10524, Highlands Club, Garrison, Putnam County, 9-hole course, Golf Course, Attractions | Putnam Semi-private Golf Course - Highlands Country Club

845-424-3254 
  Highlands Country Club, offering a 9-hole course, is located at 955 Route 9D, Garrison, NY 10524 in Putnam County.

The 9-hole golf course at Highlands Country Club is played from two sets of tees for an approximate total of 4600 yards. Located across the river from West Point, you can enjoy beautiful views of the Hudson Highlands. The course is perfect for beginners, seniors or walkers, yet still challenging for the experienced golfer. Semi-private Golf Course - Highlands Country Club | Putnam  website and more . . .
 All Kent Lakes Listings

 Kent Lakes Golf Courses

10512 Carmel Putnam County longest tees par 35 | Putnam Private Golf Course - Sedgwood Golf Club

845-225-5227 
  The Sedgewood Golf Club, offering a 9-hole links course, is located at 810 Golf Ridge Road, Carmel, NY 10512-4440 in Putnam County.

From Sedgewood Golf Club: "The enchanting 9-hole links course plays much as it did 80 years ago, so private it feels like your very own. Memberships are strictly limited, so there are no tee times and no hassles, only the game. Private Golf Course - Sedgwood Golf Club | Putnam  website and more . . .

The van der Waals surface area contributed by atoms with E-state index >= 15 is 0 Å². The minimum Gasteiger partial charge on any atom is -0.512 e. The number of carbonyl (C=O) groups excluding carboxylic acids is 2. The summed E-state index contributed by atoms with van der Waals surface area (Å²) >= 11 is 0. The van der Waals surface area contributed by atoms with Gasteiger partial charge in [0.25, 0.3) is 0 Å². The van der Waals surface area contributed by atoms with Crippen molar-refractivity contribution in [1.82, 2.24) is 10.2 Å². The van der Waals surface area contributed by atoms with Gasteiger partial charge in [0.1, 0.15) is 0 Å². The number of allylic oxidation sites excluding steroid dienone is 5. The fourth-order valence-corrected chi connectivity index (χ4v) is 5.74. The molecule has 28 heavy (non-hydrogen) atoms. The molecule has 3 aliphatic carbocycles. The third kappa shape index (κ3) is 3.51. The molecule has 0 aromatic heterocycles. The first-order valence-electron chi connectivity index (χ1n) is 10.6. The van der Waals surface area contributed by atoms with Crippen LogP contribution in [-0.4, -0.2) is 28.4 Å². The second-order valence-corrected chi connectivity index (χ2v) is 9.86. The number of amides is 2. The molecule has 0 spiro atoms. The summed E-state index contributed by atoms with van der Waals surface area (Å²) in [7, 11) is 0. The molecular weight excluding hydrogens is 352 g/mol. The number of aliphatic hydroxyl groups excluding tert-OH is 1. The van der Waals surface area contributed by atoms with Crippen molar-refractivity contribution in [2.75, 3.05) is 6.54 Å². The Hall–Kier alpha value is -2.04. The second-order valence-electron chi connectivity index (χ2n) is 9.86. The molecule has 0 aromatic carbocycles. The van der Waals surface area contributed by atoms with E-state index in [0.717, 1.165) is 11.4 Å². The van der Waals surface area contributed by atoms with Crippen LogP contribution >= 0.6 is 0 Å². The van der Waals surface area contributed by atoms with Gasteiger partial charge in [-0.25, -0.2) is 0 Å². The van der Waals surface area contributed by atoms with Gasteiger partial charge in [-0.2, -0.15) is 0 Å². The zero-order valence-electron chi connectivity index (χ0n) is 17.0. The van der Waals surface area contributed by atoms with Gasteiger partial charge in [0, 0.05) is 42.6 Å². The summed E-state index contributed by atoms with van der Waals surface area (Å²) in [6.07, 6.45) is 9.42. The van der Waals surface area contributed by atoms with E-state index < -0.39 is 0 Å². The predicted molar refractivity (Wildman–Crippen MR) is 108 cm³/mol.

All Mahopac Listings

 Mahopac Golf Courses

10541, Golf Club, Mahopac, lower Hudson River Valley, 18-hole, championship course, golf instruction, golf clinics, 
golf club, Tee Times, Course Attractions, Practice Green, Golf Lessons, Golf Shop | Putnam Municipal Golf Course - Putnam County Golf Course

845-628-4200 
  Putnam County Golf Club is located at 187 Hill Street, Mahopac, NY 10541 in Putnam County.

From Putnam County Golf Course: "Putnam County Golf Course was designed by golf architect William F. Mitchell and first opened in 1959 as Putnam Country Club. Mr. Mitchell used the natural landscape of the property in his design resulting in rolling fairways and dramatic elevation changes. The Club remained private for many years throughout a variety of ownership changes and was eventually renamed The Country Club at Lake MacGregor for the lake adjacent to the property. Municipal Golf Course - Putnam County Golf Course | Putnam  website and more . . .